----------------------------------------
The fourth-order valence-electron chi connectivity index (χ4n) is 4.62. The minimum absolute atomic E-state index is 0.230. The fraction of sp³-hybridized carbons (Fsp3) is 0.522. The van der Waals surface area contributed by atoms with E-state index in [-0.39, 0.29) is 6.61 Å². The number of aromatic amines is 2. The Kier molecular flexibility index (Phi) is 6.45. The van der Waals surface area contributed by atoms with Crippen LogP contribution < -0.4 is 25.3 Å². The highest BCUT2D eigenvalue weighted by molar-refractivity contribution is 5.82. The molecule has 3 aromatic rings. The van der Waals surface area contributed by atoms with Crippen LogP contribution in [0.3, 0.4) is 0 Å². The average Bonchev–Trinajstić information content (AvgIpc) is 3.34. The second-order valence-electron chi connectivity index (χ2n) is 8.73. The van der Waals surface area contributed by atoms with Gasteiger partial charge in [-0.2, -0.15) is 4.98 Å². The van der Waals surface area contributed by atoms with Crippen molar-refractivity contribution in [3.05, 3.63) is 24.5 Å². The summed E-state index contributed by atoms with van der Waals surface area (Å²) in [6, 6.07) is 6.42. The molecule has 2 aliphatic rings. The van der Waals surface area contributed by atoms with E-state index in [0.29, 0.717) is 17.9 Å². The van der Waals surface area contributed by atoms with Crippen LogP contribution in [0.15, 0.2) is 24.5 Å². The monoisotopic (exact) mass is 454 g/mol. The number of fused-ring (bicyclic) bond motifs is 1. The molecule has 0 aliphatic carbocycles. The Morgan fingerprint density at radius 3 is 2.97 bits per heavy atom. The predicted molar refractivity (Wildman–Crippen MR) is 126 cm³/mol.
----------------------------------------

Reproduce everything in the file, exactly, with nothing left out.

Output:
The fourth-order valence-electron chi connectivity index (χ4n) is 4.62. The minimum absolute atomic E-state index is 0.230. The fraction of sp³-hybridized carbons (Fsp3) is 0.522. The van der Waals surface area contributed by atoms with E-state index in [-0.39, 0.29) is 6.61 Å². The number of aromatic amines is 2. The Kier molecular flexibility index (Phi) is 6.45. The van der Waals surface area contributed by atoms with Crippen LogP contribution < -0.4 is 25.3 Å². The highest BCUT2D eigenvalue weighted by molar-refractivity contribution is 5.82. The molecule has 3 aromatic rings. The van der Waals surface area contributed by atoms with Crippen LogP contribution in [0.3, 0.4) is 0 Å². The average Bonchev–Trinajstić information content (AvgIpc) is 3.34. The second-order valence-electron chi connectivity index (χ2n) is 8.73. The van der Waals surface area contributed by atoms with Gasteiger partial charge in [-0.2, -0.15) is 4.98 Å². The van der Waals surface area contributed by atoms with Crippen molar-refractivity contribution in [3.05, 3.63) is 24.5 Å². The summed E-state index contributed by atoms with van der Waals surface area (Å²) in [6, 6.07) is 6.42. The molecule has 2 aliphatic rings. The van der Waals surface area contributed by atoms with E-state index in [0.29, 0.717) is 17.9 Å². The van der Waals surface area contributed by atoms with Crippen LogP contribution in [0.15, 0.2) is 24.5 Å². The monoisotopic (exact) mass is 454 g/mol. The number of fused-ring (bicyclic) bond motifs is 1. The molecule has 0 aliphatic carbocycles. The Morgan fingerprint density at radius 3 is 2.97 bits per heavy atom. The predicted molar refractivity (Wildman–Crippen MR) is 126 cm³/mol.